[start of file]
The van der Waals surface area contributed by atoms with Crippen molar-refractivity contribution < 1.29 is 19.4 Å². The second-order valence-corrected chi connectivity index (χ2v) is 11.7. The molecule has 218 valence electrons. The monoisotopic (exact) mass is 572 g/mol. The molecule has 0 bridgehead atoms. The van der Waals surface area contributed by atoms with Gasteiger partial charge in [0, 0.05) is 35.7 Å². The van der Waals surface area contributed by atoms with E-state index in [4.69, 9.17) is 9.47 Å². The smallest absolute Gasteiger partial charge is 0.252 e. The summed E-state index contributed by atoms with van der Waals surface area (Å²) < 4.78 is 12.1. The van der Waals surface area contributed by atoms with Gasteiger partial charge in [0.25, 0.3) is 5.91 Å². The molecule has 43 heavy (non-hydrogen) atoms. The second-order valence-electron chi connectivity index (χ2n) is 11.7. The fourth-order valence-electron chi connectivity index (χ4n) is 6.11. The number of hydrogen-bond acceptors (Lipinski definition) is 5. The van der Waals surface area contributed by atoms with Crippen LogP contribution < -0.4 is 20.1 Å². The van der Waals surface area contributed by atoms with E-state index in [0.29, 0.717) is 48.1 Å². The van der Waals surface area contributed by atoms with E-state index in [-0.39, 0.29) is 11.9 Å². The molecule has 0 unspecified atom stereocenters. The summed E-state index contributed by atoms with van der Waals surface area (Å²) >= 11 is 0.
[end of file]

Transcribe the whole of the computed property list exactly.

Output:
The van der Waals surface area contributed by atoms with Crippen molar-refractivity contribution < 1.29 is 19.4 Å². The second-order valence-corrected chi connectivity index (χ2v) is 11.7. The molecule has 218 valence electrons. The monoisotopic (exact) mass is 572 g/mol. The molecule has 0 bridgehead atoms. The van der Waals surface area contributed by atoms with Gasteiger partial charge in [0, 0.05) is 35.7 Å². The van der Waals surface area contributed by atoms with E-state index in [4.69, 9.17) is 9.47 Å². The smallest absolute Gasteiger partial charge is 0.252 e. The summed E-state index contributed by atoms with van der Waals surface area (Å²) < 4.78 is 12.1. The van der Waals surface area contributed by atoms with Gasteiger partial charge in [0.25, 0.3) is 5.91 Å². The molecule has 43 heavy (non-hydrogen) atoms. The second-order valence-electron chi connectivity index (χ2n) is 11.7. The fourth-order valence-electron chi connectivity index (χ4n) is 6.11. The number of hydrogen-bond acceptors (Lipinski definition) is 5. The van der Waals surface area contributed by atoms with Crippen LogP contribution < -0.4 is 20.1 Å². The van der Waals surface area contributed by atoms with E-state index in [0.29, 0.717) is 48.1 Å². The van der Waals surface area contributed by atoms with E-state index in [-0.39, 0.29) is 11.9 Å². The molecule has 0 unspecified atom stereocenters. The summed E-state index contributed by atoms with van der Waals surface area (Å²) >= 11 is 0.